Regional Chair Bradley’s statement on the observance of the National Day for Truth and Reconciliation
As council is aware, September 30 has been declared the National Day for Truth and Reconciliation. Next Thursday will be an opportunity for all Canadians to acknowledge the devastating effects of the residential school system on Indigenous peoples, and to reflect on ways we can better advance our reconciliation efforts to build a better future for everyone.
It is my understanding that Niagara’s Indigenous communities will be observing this day as a time of reflection and mourning. I believe September 30th is a chance for us all to stand in solidarity with Indigenous peoples across the country.
As you know, Council will be voting this evening to officially recognize September 30th as the National Day for Truth and Reconciliation. The motion before us will ensure that the Region takes steps to share and learn from the stories of residential school survivors, their families, and communities.
As per Council’s direction, the Region will be marking September 30 by offering staff a series of educational and training sessions on the history of Indigenous Peoples living in Niagara, including the legacies of the residential school system.
In this same spirit of education and reflection, the Region has introduced new mandatory training for all staff. This training is an introduction to the history of Indigenous People in Niagara through a series of three short videos developed by the Fort Erie Native Friendship Centre.
The Region will also be recognizing the day by:
- Amplifying the calls to action found in the Truth and Reconciliation Commission report and sharing content on our social media channels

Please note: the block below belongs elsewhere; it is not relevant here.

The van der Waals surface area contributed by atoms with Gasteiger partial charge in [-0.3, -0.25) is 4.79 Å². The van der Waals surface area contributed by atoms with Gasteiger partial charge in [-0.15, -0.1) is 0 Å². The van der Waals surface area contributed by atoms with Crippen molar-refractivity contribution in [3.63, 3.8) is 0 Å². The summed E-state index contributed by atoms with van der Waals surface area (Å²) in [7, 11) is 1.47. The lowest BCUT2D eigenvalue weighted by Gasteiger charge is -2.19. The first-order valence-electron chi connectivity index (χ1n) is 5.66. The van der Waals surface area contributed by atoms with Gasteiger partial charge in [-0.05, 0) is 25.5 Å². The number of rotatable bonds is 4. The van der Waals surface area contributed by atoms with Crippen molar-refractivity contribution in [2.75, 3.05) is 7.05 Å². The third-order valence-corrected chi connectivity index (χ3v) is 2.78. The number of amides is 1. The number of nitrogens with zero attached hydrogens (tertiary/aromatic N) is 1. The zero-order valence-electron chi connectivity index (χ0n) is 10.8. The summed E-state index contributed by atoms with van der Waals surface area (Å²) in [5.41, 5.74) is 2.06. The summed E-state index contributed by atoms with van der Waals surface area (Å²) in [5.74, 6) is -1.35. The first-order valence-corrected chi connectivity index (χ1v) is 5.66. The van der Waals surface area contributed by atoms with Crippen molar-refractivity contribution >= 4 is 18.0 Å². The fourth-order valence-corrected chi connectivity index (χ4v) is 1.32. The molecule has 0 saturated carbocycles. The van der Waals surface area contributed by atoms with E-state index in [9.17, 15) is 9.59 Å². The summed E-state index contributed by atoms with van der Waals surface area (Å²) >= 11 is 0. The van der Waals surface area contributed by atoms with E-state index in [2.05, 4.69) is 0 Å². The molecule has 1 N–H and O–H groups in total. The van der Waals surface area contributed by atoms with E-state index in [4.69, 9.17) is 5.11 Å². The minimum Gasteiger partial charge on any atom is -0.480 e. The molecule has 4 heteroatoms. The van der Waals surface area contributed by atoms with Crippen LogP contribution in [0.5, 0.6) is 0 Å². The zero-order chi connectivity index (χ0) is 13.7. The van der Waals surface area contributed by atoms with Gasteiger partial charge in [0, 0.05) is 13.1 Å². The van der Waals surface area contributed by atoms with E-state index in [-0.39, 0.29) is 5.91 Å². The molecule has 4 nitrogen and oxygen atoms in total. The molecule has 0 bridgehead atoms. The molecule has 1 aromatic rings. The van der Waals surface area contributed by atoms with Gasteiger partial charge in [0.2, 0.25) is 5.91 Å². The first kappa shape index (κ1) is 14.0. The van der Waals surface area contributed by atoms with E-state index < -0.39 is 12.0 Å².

- Encouraging everyone to consider supporting local Indigenous organizations, including the Fort Erie Native Friendship Centre, the Niagara Regional Native Centre, Niagara Chapter of Native Women, and the Woodland Cultural Centre
- And finally, we are encouraging everyone to wear an orange shirt to show their support for our Indigenous Communities on this National Day for Truth and Reconciliation
This evening, Council will also be approving an updated land acknowledgement. This new acknowledgement was developed in consultation with our local Indigenous communities and is an important recognition that Niagara Region is steeped in the rich history of First Nations and is situated on treaty lands. I look forward to sharing this new acknowledgement with you later tonight.
I would also like to provide an update on a few other ways the Region will be partnering with the Niagara Indigenous Community Executives to advance reconciliation efforts. These actions are the start of a response to commitments relating to Niagara’s Community Safety and Well-Being Plan and the recommendations in the Creating Our Way Forward Report
- On October 14, the Region’s Corporate Leadership Team will meet with senior-level urban Indigenous leaders to open a dialogue and examine opportunities to address racism and discrimination across Niagara
- In the coming months, all municipal elected officials in the region will be invited to attend a workshop on the history of Indigenous peoples living in Niagara and present-day legacies of colonialism
- Finally, early next year an invitation with be extended to local Indigenous leadership to attend a special Regional Council meeting to discuss options for action of the recommendations found in the Truth and Reconciliation Commission’s report
As we look to September 30, I would encourage everyone to respect this day as an opportunity to both reflect and educate ourselves on the realities of the past, and on the possibilities for the future as we work together in the spirit of reconciliation.
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